So where does this leave us? Well, it leaves us in a place where we don’t have the tools to do the best job possible for Canadian citizens. We don’t have the technology to connect with Canadians in the spheres and spaces they use. We don’t have the technology we need to be mobile public servants who are able to dock into a station when we need to sit down and think then step up and become mobile when we need to be on the go. We don’t have wifi, docking stations, tablets, cloud based apps that let us take our work with us and don’t restrict us to a cubicle. Our work continues to be planted physically within the government firewall restricting our ability to be a more agile and responsive worker regardless of where we are. And don’t tell me it’s a security issue because if Finance and Treasury Board Secretariat have taught us anything, the government can be hacked even when behind the government firewall.

Scott McNaughton, thenewbureauacracy.ca

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Corey McCarren

Is that a floppy drive I see?! I could only imagine the frustration of dealing with such outdated technology. I think the other problem is that technology is advancing so rapidly that realistically it is difficult for large bureaucracies to keep up and have to keep spending the money. Having to replace obsolete technology every few years is quite a process.

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Julie Chase

Wow, and I thought our installation was dealing with turn of the century IT. Our OS is WindowsXP and our Office is the 2007 edition. We have had it for about 3 yrs now. Our towers have a CD/DVD/writer, no floppy. We have flat screen monitors now (bought with our own budget). We still have NMCI, the absolute worst outsourcing of IT in the world of gov IT solutions. Only a few people are allowed Adobe Pro. Websites blocked are the norm. GovLoop is blocked. Scott, I hear your swan song. Same here. We can’t get wireless anything, security reasons, even though are organization has unclassified machines. Go figure. It takes an act of Congress and a paper trail twice around the world to procure software or non-networked IT. Most folks on GovLoop, say, “Well, what is your innovative solution?” Really? Solutions are not mine to give, as those with bars/stars and GS’s up in the “big house” make those decisions for me. Our IT is heavily regulated, heavily controlled by directives/orders/bulletins that are difficult for the average end user to understand and implement. A lowly GS05 clerk doesn’t get credence in such matters. The cloud?? Surely you jest. Not any time soon. Scott you have a dilemma that is not going to be solved until the powers that be who have no clue “what it is you need from IT” ask you.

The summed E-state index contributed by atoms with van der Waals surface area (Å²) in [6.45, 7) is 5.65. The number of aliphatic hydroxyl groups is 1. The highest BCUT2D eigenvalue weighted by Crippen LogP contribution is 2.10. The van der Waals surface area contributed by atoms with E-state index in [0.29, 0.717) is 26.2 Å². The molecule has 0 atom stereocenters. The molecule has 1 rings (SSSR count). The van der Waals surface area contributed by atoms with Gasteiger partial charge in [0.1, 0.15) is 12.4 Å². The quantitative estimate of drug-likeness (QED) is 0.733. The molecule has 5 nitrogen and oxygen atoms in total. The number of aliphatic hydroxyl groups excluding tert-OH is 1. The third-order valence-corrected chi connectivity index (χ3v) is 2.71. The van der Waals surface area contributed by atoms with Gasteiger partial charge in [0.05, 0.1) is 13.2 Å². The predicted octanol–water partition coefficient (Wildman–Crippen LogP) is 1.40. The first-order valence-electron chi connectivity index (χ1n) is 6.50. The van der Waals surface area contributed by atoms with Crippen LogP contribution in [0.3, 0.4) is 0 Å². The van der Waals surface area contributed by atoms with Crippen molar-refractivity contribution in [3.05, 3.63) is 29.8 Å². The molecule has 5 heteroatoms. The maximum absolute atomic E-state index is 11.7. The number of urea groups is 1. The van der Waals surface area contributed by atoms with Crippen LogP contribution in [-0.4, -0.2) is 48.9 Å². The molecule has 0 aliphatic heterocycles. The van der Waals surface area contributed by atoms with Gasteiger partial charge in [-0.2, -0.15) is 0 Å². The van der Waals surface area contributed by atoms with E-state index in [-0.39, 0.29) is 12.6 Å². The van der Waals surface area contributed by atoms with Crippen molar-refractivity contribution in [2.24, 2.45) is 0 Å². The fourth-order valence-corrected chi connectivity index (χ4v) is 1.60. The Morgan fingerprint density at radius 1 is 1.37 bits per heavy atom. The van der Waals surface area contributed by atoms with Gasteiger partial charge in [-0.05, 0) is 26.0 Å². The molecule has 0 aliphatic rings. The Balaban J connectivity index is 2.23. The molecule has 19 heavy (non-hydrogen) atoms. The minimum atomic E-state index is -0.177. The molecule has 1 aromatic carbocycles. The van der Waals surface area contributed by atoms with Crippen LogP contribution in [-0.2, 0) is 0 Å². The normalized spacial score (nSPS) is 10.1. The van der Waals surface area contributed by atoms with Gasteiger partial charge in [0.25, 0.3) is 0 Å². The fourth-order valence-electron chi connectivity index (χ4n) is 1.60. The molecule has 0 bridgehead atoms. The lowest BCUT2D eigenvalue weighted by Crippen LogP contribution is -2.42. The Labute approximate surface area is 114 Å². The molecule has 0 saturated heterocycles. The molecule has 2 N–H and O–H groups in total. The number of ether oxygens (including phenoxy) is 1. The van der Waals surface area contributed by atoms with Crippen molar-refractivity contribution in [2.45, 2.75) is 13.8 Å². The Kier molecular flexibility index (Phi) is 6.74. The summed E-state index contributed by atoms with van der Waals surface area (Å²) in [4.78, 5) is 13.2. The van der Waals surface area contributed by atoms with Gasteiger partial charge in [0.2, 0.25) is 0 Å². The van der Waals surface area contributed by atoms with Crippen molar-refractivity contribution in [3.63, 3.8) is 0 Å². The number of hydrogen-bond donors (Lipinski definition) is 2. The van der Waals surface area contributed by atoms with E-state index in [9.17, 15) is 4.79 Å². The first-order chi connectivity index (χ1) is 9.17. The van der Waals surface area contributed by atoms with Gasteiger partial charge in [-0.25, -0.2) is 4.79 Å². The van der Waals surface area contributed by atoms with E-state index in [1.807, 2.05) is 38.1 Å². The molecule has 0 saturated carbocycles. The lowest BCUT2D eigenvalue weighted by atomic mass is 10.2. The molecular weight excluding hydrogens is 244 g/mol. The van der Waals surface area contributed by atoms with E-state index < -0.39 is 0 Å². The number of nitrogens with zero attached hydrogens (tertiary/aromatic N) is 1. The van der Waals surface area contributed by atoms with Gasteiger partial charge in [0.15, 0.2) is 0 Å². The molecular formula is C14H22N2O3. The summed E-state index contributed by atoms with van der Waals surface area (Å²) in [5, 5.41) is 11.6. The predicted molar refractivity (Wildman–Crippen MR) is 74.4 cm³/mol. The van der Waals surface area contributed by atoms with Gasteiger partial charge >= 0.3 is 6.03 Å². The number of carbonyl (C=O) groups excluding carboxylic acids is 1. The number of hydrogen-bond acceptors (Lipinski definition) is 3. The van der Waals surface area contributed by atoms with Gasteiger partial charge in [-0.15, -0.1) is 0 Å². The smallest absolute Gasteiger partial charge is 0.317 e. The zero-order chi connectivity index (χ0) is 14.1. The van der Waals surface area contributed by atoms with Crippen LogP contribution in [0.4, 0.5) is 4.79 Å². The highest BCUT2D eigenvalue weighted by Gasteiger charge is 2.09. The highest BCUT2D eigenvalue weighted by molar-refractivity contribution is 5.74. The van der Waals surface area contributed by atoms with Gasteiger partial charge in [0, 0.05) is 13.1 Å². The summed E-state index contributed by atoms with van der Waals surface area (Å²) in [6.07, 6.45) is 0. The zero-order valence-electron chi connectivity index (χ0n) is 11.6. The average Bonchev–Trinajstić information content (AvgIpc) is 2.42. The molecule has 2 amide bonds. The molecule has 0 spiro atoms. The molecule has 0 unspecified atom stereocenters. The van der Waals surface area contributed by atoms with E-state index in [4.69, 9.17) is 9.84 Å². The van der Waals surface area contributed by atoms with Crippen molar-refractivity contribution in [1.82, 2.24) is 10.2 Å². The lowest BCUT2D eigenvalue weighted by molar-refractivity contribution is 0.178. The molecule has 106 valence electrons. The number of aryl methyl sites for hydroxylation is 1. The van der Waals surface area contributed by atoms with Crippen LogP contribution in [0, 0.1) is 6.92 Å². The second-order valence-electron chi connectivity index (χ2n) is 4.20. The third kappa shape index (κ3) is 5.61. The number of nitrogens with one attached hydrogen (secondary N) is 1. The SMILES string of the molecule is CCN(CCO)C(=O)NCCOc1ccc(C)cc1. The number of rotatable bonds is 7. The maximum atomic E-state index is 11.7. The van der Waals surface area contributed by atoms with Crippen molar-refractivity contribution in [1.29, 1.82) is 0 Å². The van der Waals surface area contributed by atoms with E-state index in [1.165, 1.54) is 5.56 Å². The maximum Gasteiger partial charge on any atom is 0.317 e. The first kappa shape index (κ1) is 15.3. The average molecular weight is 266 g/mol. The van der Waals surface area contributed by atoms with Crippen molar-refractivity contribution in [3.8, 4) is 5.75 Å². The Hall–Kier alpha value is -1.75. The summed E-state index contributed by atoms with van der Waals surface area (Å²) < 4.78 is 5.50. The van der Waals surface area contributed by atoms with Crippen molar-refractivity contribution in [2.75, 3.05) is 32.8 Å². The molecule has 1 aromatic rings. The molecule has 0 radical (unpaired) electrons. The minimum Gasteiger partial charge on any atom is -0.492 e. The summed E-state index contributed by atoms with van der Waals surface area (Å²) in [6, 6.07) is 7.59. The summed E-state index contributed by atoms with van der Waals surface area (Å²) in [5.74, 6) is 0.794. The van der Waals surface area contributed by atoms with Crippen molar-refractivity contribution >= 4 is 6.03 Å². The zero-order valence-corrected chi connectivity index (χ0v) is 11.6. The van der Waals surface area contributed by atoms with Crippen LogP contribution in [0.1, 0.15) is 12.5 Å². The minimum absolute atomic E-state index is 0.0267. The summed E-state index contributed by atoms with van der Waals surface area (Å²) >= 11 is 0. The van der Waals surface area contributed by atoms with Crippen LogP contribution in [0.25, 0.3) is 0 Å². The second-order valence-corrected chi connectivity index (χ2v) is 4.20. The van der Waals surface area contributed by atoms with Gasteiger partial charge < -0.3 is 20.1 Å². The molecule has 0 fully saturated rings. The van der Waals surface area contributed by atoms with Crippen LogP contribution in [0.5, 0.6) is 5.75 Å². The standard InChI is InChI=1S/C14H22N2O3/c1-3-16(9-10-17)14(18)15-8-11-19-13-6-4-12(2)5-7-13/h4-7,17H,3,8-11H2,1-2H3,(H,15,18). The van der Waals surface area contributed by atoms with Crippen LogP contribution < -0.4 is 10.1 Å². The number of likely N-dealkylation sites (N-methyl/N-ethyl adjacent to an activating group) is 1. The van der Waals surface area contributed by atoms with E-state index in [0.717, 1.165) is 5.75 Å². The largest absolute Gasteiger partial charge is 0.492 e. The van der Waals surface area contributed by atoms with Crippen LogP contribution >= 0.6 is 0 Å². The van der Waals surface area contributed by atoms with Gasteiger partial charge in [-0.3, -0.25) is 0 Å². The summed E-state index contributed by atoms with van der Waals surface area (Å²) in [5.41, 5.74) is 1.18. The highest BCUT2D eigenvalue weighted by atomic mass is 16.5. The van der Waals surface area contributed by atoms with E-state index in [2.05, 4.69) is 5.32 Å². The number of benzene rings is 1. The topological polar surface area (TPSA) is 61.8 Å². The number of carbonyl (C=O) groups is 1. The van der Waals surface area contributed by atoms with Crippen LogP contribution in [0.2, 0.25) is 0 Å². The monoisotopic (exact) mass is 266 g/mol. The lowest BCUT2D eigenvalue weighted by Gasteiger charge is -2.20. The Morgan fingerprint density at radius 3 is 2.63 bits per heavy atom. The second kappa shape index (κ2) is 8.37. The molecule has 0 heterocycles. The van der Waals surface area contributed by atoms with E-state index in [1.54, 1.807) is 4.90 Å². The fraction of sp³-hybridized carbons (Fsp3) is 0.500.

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Scott McNaughton

Hi Julie and Corey,

Thanks for the comments. I agree with both of you. Technology represents such an opportunity for government to innovate and be more efficient. I can’t speak for all organizations but I know in Canada’s public service, saving money (or not using it) is punished with reduced budgets.

I think the problem goes beyond the limited scope of IT and its related issues (budget, security etc.) and more to the very culture of the public service itself which does not reward organizations who realize productivity gains or efficiencies that save money. Often, there is no recognition between a dollar saved through efficiency and a dollar saved through bad financial management.

Julie, I’d like to challenge you to push for technology in your group. As public servants, we sometimes define ourselves by our rank and job descriptions. Live on the fringes and work beyond what you are hired to do. Push and push as much as you can. Be prepared for the wrist slaps but become the catalyst in your organization to change things. Even a “lowly GS05 clerk” can change an organization.

I’d also invite you to get in touch with me because I’d like to show you just what you can do. I don’t have all the answers but I know the journey can be tough and I’d love to help.

Scott